Confirming the direction

Yeah, it’s been a while since I wrote anything new here… – kind of overdue for Normal Service Will Be Resumed and all that…?

But yes, I am still here, still working, still pushing onward.

And gratified to see that, yes, there is now an increasing interest in whole-enterprise architecture – the literal ‘the architecture of the enterprise’, that is, at every scope and scale.

Which, yes, confirms that this is still the right direction for me to go: maker of tools for change, for enterprise-architecture and beyond.

Okay, it’s true I’m frustrated that I’ve had so little success against the sheer cluelessness that currently cripples so much of the self-styled ‘enterprise’-architecture fields. Despite warnings upon warnings upon warnings, it seems there’s no way yet to prevail against the key creators of that cluelessness, the huge hype-machines behind dead-end frameworks such as TOGAF, Archimate, the BDAT-stack and Cynefin, each of which is still relentlessly misapplied way outside of their respective narrow niche, and each of which has been a real bugbear for my professional life for way too many years now. My advice to any enterprise-architect is the same as ever: that trying to use any of those, for anything other than certain specific special-cases, is most definitely Not A Good Idea. Yet it’s hard for one small voice to be heard at all against the endless howlings of the hype-machines. Oh well…

Hence, yes, frustrating: but if people actively choose to be clueless like that, there’s nothing more that I can do about it. From past experience, the mainstream just might catch on in another decade or two – but to be blunt, at my age it’s unlikely that I’ll still be around in any sense by the time that they do. In which case, best wash my hands of the whole miserable mess, and walk away.

Yet also walk away towards those who do want to do something more worthwhile instead. In other words, that world of whole-enterprise architectures and the like – because, yes, that one does feel a whole lot more worthwhile to me now.

And what also feels worthwhile is the need to make sure that we still have a world worth living in, in ten, twenty, fifty and more years from now. That’s something that matters. To me, at any rate, if not necessarily to anyone else.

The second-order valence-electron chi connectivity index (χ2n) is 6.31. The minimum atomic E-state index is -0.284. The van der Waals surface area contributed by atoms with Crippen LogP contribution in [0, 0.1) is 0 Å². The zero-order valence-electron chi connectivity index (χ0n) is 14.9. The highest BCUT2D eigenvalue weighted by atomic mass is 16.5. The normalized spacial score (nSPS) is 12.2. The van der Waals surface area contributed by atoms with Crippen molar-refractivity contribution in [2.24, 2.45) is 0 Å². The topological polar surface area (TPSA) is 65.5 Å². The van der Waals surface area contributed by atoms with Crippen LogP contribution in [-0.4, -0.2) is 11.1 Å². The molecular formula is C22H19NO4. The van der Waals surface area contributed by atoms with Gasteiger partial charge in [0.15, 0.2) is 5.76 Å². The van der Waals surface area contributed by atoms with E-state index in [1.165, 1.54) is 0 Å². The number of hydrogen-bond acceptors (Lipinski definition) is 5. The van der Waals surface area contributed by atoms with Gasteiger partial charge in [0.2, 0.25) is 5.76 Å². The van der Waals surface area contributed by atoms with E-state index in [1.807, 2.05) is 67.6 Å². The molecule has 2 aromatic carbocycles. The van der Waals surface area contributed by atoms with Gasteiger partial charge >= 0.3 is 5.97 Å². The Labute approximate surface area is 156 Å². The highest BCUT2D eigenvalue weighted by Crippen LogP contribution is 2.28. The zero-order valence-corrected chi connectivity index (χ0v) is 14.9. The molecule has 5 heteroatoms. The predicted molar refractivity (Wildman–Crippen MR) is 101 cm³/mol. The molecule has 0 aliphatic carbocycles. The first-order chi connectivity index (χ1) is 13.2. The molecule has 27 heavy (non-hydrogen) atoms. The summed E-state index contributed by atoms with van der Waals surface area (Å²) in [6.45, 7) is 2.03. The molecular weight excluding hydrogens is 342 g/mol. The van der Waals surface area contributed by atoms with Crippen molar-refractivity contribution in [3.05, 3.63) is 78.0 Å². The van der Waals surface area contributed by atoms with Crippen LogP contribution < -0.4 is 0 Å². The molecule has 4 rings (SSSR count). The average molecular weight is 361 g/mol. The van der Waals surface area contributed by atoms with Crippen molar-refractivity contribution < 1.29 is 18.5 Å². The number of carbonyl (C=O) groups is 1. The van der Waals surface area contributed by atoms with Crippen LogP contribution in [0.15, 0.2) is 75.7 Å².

Which is also why I’m fed up with most attempts to do enterprise-architectures for the commercial world: not only is it often still largely pointless, for the reasons earlier above, but most of them are still actively working against the changes that need to be made to ensure we still have a survivable world. Which makes trying to work there worse than a waste of time, twice over – at a time when we no longer have time to waste. Not A Good Idea…

So here’s the one-graphic summary of what I see as the single most important challenge we face:

So that’s the challenge where I most want to focus my attention from here on.

That’s what the tools in the toolset-inventory are really for, and where I believe they would deliver the most value for the most people in the world at large. To me, that’s the real role of enterprise-architecture – a literal ‘the architecture of the enterprise’, where the scope is the world as a whole, and maybe more.

Creating the architectures for a world worth living in, for everyone, right now, and for onward indefinitely into the future. In my case, building tools and techniques to help make that happen.

(If it happens to help current commercial organisations build their architectures for the immediate future, that’s fine too. Probably, anyway. But just note that that isn’t the real object of the exercise. Building a better world is.)

That’s the direction I need to go for now. It’d be great if you’d join me on that journey too.

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